Can A Man Really Write Romance?

Romance is one of the top selling genres and writers of romance can make an extremely good living providing books that avid readers devour.

petalsBut is romance only for women and can you break into this genre as a man?

Nicholas Sparks, author of The Notebook, is one of the highest earning authors in the world, making millions from his romantic love stories so it can definitely be done. Here’s guest blogger Matthew Turner on writing romance as a man.

My name is Matthew Turner and I’m a dreamer, optimist, and silly romantic fool.

I’m not saying I write romance in the same manner as E.L James or Bella Andre, rather in the style of a Nick Hornby or David Nicholls.

Frankly, I’m far too awkward to ever write erotica or intense romance. As soon as I have to explain a sex scene I blush and stumble and stutter and stammer. It’s quite pathetic to be honest.

But every idea I have ever had has resonated around some kind of romantic conflict. It involves a man and woman coming together and battling through the hardships of life. They argue and love and cower in the corner. I’m sure you know the process.

Being A Man In A Female World

The reason I came to Joanna with this idea is because she understands my pain. She writes in a genre dominated by men. People assume a woman can’t write a good thriller, and although this is a quite ridiculous perception, gender issues in publishing forced Joanna to create the pen name J.F Penn.

I believe I face similar obstacles as the assumption that only a woman can document a romantic journey. It’s not the end of the world as there are many men earning a good living for what are, in essence, stories built around romance and whimsy. I do face an uphill battle, though, but what can I say, this is how I write.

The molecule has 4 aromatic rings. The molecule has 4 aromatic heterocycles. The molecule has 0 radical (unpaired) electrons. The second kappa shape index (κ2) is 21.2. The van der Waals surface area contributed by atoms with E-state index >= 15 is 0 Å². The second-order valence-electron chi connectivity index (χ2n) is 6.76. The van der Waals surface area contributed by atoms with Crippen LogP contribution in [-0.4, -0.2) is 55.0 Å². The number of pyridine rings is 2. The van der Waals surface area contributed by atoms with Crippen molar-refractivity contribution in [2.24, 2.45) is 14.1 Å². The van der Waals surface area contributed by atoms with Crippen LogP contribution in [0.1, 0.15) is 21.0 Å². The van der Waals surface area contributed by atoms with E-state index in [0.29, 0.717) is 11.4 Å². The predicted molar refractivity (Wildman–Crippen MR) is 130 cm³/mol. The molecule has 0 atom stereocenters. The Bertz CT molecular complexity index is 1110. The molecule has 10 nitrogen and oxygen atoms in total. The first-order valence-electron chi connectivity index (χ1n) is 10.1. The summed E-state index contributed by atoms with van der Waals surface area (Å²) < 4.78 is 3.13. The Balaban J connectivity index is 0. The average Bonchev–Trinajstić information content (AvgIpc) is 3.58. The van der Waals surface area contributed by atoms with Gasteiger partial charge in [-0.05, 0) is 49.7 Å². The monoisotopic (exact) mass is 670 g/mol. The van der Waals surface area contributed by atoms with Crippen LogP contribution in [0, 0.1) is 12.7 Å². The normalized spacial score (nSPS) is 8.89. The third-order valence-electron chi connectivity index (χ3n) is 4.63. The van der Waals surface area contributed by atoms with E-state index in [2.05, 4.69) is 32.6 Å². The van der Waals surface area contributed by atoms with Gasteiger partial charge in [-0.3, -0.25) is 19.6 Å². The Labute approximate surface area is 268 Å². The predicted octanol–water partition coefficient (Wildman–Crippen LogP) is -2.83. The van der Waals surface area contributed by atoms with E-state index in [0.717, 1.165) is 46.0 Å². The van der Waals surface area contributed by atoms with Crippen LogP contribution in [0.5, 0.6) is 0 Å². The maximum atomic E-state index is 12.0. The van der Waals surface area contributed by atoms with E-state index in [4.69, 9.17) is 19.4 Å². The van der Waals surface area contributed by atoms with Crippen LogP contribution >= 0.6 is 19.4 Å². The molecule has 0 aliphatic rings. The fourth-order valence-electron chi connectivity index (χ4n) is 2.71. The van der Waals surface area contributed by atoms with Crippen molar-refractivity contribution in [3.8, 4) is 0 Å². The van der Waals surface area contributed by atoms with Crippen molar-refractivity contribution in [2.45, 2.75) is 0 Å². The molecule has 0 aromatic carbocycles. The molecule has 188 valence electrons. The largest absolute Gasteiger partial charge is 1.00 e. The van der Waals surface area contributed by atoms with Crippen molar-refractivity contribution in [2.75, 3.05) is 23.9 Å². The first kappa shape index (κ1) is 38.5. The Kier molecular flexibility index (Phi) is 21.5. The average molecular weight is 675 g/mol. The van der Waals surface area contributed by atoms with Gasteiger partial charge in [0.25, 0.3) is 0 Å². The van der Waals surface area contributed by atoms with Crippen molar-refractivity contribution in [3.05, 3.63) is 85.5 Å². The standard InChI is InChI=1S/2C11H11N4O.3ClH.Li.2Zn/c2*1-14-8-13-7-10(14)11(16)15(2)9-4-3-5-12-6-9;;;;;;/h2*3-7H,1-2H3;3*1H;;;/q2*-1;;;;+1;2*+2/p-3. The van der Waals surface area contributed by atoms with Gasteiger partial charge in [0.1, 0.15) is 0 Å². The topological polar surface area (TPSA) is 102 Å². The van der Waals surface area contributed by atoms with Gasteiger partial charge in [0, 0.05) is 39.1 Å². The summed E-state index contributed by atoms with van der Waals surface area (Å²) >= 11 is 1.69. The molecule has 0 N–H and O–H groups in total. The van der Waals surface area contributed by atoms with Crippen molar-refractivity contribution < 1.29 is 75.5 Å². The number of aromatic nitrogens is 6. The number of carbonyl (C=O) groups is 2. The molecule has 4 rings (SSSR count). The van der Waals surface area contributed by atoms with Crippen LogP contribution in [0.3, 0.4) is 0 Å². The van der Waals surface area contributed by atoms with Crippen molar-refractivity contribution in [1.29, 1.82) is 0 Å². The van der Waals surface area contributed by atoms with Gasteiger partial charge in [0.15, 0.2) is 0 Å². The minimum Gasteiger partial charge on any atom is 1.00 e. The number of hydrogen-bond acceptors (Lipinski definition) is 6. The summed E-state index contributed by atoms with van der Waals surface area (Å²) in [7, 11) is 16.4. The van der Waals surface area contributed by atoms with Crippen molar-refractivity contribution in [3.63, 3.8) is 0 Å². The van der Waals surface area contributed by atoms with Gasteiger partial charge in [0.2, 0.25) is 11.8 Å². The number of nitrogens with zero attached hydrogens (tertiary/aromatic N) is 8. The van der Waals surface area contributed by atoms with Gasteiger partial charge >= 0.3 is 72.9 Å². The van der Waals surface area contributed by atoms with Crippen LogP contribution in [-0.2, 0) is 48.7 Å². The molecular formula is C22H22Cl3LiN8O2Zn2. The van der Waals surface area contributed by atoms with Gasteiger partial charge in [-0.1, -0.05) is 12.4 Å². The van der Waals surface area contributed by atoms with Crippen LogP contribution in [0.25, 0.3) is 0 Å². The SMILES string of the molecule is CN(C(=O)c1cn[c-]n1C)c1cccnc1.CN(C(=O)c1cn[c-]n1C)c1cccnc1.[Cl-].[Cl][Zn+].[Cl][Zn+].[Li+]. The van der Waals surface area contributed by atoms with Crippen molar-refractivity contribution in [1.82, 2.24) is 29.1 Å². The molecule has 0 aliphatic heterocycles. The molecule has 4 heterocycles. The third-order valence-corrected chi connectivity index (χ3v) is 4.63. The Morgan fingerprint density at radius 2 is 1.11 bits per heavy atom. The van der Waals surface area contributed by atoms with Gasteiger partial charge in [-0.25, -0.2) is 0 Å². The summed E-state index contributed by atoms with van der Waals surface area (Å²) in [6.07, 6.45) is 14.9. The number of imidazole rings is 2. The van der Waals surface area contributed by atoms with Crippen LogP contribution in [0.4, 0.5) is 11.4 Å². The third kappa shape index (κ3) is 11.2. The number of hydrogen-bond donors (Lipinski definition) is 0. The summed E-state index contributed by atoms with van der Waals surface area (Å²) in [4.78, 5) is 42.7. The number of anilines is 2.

My debut novel, Beyond Parallel, was started in 2006 after a rough breakup. The entire premise is built around two young lovers trying to find their place in the world. It’s foundation stands upon passion, romance, and the idea of what could be.

It needs romance and whimsy and silly little fantasies. This was a book I NEEDED to write and I didn’t want to conform and try and turn it into a story more appropriate for a man to write. It’s my story and I’m down proud of it. If that makes me sappy and sensitive, so be it.

Overcoming The Slope

One of the two lead characters in Beyond Parallel is a young twenty-something woman. This means a great deal of time is spent in the head of a lady. This is no easy feat for a guy who has NEVER understood women in the first place.

I also know a vast majority of readers will be female, which means I have a responsibility to craft a story that connects with them. Again, no easy task. This is how I overcame these issues:

1) I Worked With A Female Editor

Arguably the most important decision I’ve made in recent years. Not only is Susan a fantastic editor, but she’s a woman. She’s by no means a girlie girl, but she is a lady who knows what ladies think about.

On many occasion she would alter certain aspects and ask me to dig deeper. She would push and expect greatness. If something didn’t sound right, wasn’t presented properly, or didn’t showcase the female mind, she’d call me out on it.

This was a HUGE game changer!

2) I Spoke To Female Friends

I’m lucky to be friends with women I can lean on for help. I know some fantastic minds, of varying personalities, with stories to share and elaborate on. Sometimes I would ask how a certain situation would affect them, but often I would merely observe.

What I found was this: men and women are rather different beings.

This is fantastic, but also difficult to capture in word-form, especially if you don’t fully understand the ones you need to use. Speaking to women I trust, though, it allowed me to tell a story that appreciated a wider audience. It went from a guy telling a story, to a human being sharing one.

3) I Used Past Experiences